Due to its unique placement in the body, the coccyx can affect functions as diverse as bowel movements and the ability to walk or run symmetrically and without pain. To thoroughly treat this area, we may also address nearby muscles in the buttocks, hips, and lower back, freeing whatever tight and restricted areas we find. For example, the gluteus maximus, which extends the thigh, has strong attachments at the sacrum and coccyx. Freeing the soft tissues in this area of adhesions that developed in response to falls, surgeries, or even poor posture helps us correct any imbalances or restricted mobility of the sacrum, pelvic bones and joints – as well as the coccyx.

Pain in the coccyx sometimes originates from or is exacerbated by problems in other locations. Because of this, we often find it important to treat at the sacroiliac joint (junction of the sacrum and ilia), the hip or the low back.

Our initial goal is to decrease adhesive bonds and any consequent spasm, tightness or tensions in the area. As we do this, bones and joints return to an earlier state of symmetry and improved mobility, one that occurred before problems at the coccyx. 

Depending on the patient’s history, adhesions in the low back, hip and coccyx can form over years – or even decades. Thus, as we treat, it can take some time (a few minutes to many minutes) for us to begin to make permanent changes in the body. During that time, the tissues begin to slowly relax; the molecular-chemical bonds that bind collagen fibers together, causing adhesions, appear to dissolve or detach. This process is designed to slowly return the body to an earlier state of pain-free mobility. Simply put, rather than forcing change, we work within your body’s limits.

A displaced tailbone can cause persistent or recurring headaches due to the pull of the dura, that stretches from tailbone to skull.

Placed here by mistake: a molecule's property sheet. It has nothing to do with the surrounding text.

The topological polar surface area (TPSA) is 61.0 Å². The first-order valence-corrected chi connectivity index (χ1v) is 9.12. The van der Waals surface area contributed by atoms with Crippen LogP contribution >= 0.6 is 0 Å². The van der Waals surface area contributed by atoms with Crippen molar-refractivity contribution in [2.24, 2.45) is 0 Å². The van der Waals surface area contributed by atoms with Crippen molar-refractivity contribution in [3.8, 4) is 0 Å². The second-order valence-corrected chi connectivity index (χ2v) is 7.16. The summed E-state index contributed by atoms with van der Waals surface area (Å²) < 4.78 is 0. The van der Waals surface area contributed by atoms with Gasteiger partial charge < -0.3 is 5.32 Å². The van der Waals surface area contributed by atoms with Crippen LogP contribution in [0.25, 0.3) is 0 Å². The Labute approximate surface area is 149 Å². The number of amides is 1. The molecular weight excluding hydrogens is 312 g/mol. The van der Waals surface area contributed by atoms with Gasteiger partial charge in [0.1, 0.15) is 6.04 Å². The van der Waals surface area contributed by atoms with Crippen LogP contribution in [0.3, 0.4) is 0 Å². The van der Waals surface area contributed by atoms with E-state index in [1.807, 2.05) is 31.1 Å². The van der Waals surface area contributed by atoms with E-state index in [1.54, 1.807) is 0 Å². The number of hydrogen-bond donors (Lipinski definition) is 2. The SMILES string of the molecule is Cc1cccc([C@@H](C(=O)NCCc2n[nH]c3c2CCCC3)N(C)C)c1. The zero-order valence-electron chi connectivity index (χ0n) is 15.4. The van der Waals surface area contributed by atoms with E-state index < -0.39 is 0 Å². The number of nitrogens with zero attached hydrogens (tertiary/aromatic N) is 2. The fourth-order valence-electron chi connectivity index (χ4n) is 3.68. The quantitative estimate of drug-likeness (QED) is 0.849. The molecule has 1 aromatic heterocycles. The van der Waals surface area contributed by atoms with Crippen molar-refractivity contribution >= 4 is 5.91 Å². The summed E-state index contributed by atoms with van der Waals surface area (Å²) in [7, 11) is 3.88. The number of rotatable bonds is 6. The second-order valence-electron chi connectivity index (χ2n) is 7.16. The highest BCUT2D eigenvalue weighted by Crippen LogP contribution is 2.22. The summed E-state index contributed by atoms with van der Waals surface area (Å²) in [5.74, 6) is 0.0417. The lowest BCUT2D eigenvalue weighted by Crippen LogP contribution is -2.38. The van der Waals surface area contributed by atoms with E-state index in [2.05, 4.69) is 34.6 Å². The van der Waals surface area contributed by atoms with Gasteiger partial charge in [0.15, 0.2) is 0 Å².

When working “with” the body and allowing change to happen at the body’s “own pace,” we created more permanent changes. We take the time required to achieve lasting results. 

Depending on your goals, we may teach you stretching exercises for the involved muscles, such as those in the pelvic floor, buttocks, hips and lower back. We also provide a home program that may involve exercises to relax and strengthen the pelvic area.

Few clinics or physicians offer treatment for tailbone pain other than medications to mask the pain. While chiropractic adjustments may help temporarily, trying to “force” the coccyx into a more normal position doesn’t generally provide a lasting solution, in our experience. We find that long-term pain resolution requires decreasing the strong, underlying adhesions, that attach to the coccyx, pulling it out of its normal alignment and causing pain or dysfunction.

Clear Passage®️ therapists have extensive experience treating this delicate area. We do so with the patient’s permission, respect for their privacy and comfort, and professionalism. Patients are totally draped to preserve their modesty at all times during this treatment. We explain what we are going to do, the reason it will help and explain what we are doing while we are treating.

Other Treatment Options (Surgery, Drugs)

Most physicians agree that surgery is a treatment of last resort for coccyx pain. While surgery can address adhesions and other mechanical problems, surgery also causes more adhesions to form as the body heals from the surgery. Surgically removing part of the tailbone has brought relief for some; for others, it has brought a lifetime of debilitating pain. If you are considering surgery to remove your coccyx, visit our Avoid Surgery to Remove the Tailbone page. 


To read past patient success stories, please visit our Testimonials page.

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Clear Passage®️ strives to provide our patients with the finest hands-on therapy in the world. We team with each patient and focus 100% of our effort on each patient’s goals, in a professional but compassionate environment.